TEF statements lift the lid on what stretching students to their full potential looks like

At a time when some critics say degrees are getting easier, Helena Vine highlights the importance of challenge in a new QAA analysis of TEF submissions

Helena Vine is Lead Policy Officer (England) at the QAA

The Teaching Excellence Framework 2023 was an opportunity for providers across England to demonstrate everything they do to deliver a high-quality student experience.

QAA’s analysis of provider submissions and panel statements, published today, delves into what the process tells us about sector practice, and helps us understand what led to the ratings delivered by the TEF panel.

While every provider – and their student body – is different, the TEF panel was looking for evidence of certain specific things, even if they weren’t prescriptive about which practices should deliver them. The feature of “stretch and challenge” was perhaps one of the more interesting and significant of these.

Is it stretchy enough?

TEF guidance on course content and delivery requires providers to demonstrate that they “stretch students to develop their knowledge and skills” to achieve a rating in this category. Submissions rated as outstanding were required to demonstrate how they were able to stretch students “to their fullest potential.” The biggest distinction between these ratings was achieved by those who demonstrated stretch and challenge of their students especially well. In the eyes of the TEF panel, this was what distinguished the great from the good.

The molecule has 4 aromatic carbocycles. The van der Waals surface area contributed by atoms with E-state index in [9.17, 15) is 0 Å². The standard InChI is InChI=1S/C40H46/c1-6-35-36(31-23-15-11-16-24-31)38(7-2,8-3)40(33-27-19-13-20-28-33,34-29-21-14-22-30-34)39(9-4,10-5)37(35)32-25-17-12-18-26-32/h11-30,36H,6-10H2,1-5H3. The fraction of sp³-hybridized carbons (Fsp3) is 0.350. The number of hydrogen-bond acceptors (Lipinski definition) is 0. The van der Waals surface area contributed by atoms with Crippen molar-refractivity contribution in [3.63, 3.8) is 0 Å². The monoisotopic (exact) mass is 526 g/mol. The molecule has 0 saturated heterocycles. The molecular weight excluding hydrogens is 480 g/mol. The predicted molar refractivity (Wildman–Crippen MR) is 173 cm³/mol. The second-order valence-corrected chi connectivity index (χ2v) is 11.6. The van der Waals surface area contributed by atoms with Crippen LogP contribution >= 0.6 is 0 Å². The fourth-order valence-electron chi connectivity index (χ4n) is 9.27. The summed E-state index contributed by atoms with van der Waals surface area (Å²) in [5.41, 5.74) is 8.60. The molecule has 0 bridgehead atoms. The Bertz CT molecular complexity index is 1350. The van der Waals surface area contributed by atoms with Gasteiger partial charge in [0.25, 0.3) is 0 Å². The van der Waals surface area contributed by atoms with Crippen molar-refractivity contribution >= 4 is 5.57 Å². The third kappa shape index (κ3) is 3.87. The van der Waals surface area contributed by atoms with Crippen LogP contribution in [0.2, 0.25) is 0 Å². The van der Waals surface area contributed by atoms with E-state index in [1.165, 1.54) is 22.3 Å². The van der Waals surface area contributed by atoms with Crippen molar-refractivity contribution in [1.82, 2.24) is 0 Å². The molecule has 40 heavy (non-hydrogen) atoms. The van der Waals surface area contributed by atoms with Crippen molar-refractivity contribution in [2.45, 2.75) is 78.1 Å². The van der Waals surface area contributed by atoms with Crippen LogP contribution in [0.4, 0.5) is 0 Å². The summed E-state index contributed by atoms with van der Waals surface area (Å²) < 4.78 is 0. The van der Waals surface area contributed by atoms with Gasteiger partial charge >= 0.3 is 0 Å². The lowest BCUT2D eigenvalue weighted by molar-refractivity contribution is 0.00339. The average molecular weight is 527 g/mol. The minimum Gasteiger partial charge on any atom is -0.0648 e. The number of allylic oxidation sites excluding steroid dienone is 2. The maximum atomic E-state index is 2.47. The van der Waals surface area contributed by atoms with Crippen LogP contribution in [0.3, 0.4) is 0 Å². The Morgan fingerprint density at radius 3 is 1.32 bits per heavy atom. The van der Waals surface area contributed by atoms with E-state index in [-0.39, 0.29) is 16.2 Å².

Now, “stretch and challenge” can feel like an amorphous concept, difficult to demonstrate and even harder to measure. But the TEF submissions give us an insight into what this looks like across a breadth of providers, and how providers are balancing this challenge with calls for increasing support for students.

Before we look at what the TEF panel highlighted as evidence of stretch, it’s interesting to consider what wasn’t considered sufficient to provide a rating. Simply asserting that a provider was stretching and challenging their students wasn’t enough. Attendance rates also weren’t enough, or even evidence that students enjoyed attending the provider. Detailing engagement with employers, or external benchmarks such as the Sustainable Development Goals, wasn’t enough by itself – providers instead needed to show how those initiatives were then applied to the learning experience to stretch their students.

Up to the challenge

But the panel statements also provide a varied range of examples of what the panel thought did show effective stretch and challenge. In the case of employer engagement, where this led to targeted assessments that reflected industry practice, it showed how these initiatives challenged students to operate at professional levels.

And, while engaging with sustainable development goals wasn’t considered enough on its own, one panel statement cited as evidence of outstanding practice a provider’s embedding of the UN Principles of Responsible Management Education into the curriculum as part of a strategy to enable the development of students’ capacities to value sustainability and become responsible leaders.